Is it bad to want to be rich?

rich-man

(approx 7 minute read)

So here’s a question for you. Should you feel bad about wanting more?

Have you ever felt bad about having more than others? Have you ever felt bad about wanting more than you have? Where is that point at which you had your ‘fair share’?

 

 

 

Did you know that someone, probably with much more time on their hands than myself, did a survey of a bunch of films and TV shows. Specifically they were looking for wealthy characters that represented big business owners, or heads of major corporations. In this survey, it turned out that over 90% of these characters were portrayed as greedy, sinister, or in some way involved in criminal activities.

 

Isn’t that fascinating? The way that being in business, or having money, frequently has negative connotations. Was this something that you ever came across? Did you have a negative attitude towards money? Is it possible that you still do? Do you feel bad even talking about money?

 

(By the way, check out the Sunday papers supplements this week. The ‘Entertainment  Section’ – 52 pages. The ‘Money Section’ – 8 pages. You’re not alone feeling uncomfortable discussing money.)

 

I grew up in a middle class household, both of my parents were full time professionals and we didn’t go hungry. That doesn’t mean that there weren’t money concerns. Indeed, nearly every household argument was in some way tied to money. Any relationship advisor knows that money is in the top 5 subjects of conflict between partners. But it’s not always about whether there’s enough of it, but the differing attitudes to it. In our house, the prevailing attitudes were,

1) Money is the root of all evil

2) Don’t chase after money, let money chase you

3) Money is a taboo subject

 

I’m betting that some of these will also ring a bell for you.

 

It was an unwritten rule that ‘the harder you work, the richer you’ll be.’ Logically, it would seem to make sense. The only problem is, it’s not true. You probably know many people who work many hours, sometimes more than one job, yet they still struggle with money. They may not be a million miles from you right now!

 

stressed-about-money

 

 

‘The scarcity mindset’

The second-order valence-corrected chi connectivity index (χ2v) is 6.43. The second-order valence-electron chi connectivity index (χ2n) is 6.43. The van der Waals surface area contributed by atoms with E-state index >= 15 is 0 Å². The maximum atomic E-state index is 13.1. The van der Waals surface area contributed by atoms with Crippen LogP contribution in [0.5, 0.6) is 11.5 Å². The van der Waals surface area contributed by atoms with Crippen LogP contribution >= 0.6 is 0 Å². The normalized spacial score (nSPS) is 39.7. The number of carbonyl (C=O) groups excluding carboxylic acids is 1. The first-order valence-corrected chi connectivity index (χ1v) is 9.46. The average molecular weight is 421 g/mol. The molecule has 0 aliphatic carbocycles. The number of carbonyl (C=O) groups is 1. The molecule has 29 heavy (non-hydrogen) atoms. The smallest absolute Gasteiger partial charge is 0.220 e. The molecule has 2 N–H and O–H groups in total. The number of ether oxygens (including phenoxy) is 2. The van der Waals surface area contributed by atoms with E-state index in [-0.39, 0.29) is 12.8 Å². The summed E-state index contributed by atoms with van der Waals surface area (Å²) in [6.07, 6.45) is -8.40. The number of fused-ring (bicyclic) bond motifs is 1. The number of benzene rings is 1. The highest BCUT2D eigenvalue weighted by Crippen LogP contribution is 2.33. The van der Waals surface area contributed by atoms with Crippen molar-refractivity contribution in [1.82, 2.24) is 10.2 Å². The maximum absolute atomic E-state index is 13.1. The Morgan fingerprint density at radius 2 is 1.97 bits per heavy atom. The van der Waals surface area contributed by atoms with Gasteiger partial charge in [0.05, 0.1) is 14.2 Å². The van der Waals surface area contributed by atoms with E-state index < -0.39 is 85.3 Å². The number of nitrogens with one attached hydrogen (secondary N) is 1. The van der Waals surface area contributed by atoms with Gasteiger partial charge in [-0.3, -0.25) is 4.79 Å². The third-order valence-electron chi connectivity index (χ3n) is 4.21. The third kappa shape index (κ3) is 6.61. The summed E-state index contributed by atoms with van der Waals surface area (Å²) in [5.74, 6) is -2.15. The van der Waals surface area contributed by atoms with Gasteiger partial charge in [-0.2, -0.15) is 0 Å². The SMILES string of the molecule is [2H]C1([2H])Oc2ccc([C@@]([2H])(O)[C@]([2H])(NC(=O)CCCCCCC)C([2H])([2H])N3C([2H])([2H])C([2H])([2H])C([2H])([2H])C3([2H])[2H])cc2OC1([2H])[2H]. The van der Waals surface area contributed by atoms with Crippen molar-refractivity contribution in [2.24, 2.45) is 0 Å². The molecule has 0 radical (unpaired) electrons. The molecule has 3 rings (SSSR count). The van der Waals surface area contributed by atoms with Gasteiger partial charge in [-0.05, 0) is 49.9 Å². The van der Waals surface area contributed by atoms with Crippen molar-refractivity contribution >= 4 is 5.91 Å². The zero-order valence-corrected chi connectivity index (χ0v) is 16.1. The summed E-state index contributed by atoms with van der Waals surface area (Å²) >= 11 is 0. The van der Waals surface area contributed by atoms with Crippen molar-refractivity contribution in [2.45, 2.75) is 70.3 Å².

Most people are not wealthy. Not financially, not socially, not spiritually. What do I mean by that? I mean that most people live on a basis of scarcity, which is the concept that there is not enough to go around. Therefore, if I have more of something, then there is less of that resource available for everyone else. On the face of it, it makes sense. After all, we only have this planet to live on, with its physical limits. There’s no denying there is enormous inequality between the people on earth. The prevailing thought process is that the rich are taking from the poor and are absorbing all the wealth for themselves while the rest of the world starves to death – the ‘1% vs 99%’ argument that galvanised protests all over the world not long ago.

 

Stuck in this mindset, most people take some sort of nobility in poverty. They don’t want to be seen as ‘that rich guy/girl’ lording it over everyone else. They become really uncomfortable at the idea of becoming wealthier, even though if you give someone 3 wishes, what’s the very first thing they wish for? To be rich!

 

But here’s the thing. Hardly any of us are set up to be rich. We’re not taught how to accumulate wealth, how to live within our means, how to invest in the future, how to develop skills around money. Nobody taught me this stuff at school or at home. Some people will be lucky enough that they knew these things early in their lives. I was not one of them.

 

I’ve struggled with developing a wealth mindset most of my life. I’ve worked hard, become well educated, put in long hours, sacrificed family life and holidays, and been professionally employed for many years. In all that time, not only did I not become wealthy, although I certainly owned some of the trappings of wealth, I was actually the opposite of wealthy i.e. I was headed deeper into debt. Happily my circumstances are different now, but it took a big shift in attitude towards the concept that thinking and talking about money is not a bad thing.

 

The other thing I realised, is that there is no need to think in terms of what economists call the ‘zero-sum game’ – which basically means that for someone to win, another must lose. This also is not true. In a fair trade, both parties benefit. With multiple trades, many people win. Therefore, it’s possible for everyone to be better off even with finite resources. See what I mean?